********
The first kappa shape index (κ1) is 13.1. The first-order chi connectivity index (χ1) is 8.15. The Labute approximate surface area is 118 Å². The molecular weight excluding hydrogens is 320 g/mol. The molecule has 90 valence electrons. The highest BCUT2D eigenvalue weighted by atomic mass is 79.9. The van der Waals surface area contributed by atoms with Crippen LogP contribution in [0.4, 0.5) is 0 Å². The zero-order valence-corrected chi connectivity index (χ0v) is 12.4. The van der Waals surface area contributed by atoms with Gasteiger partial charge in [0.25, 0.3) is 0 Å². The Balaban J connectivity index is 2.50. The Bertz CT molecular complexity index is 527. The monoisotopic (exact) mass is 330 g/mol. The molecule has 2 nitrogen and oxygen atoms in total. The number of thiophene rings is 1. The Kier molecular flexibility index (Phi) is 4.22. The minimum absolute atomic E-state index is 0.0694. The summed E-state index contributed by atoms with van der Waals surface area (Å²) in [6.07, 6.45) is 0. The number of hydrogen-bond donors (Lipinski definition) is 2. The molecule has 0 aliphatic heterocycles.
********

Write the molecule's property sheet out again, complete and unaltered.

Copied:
The first kappa shape index (κ1) is 13.1. The first-order chi connectivity index (χ1) is 8.15. The Labute approximate surface area is 118 Å². The molecular weight excluding hydrogens is 320 g/mol. The molecule has 90 valence electrons. The highest BCUT2D eigenvalue weighted by atomic mass is 79.9. The van der Waals surface area contributed by atoms with Crippen LogP contribution in [0.4, 0.5) is 0 Å². The zero-order valence-corrected chi connectivity index (χ0v) is 12.4. The van der Waals surface area contributed by atoms with Gasteiger partial charge in [0.25, 0.3) is 0 Å². The Balaban J connectivity index is 2.50. The Bertz CT molecular complexity index is 527. The monoisotopic (exact) mass is 330 g/mol. The molecule has 2 nitrogen and oxygen atoms in total. The number of thiophene rings is 1. The Kier molecular flexibility index (Phi) is 4.22. The minimum absolute atomic E-state index is 0.0694. The summed E-state index contributed by atoms with van der Waals surface area (Å²) in [6.07, 6.45) is 0. The number of hydrogen-bond donors (Lipinski definition) is 2. The molecule has 0 aliphatic heterocycles.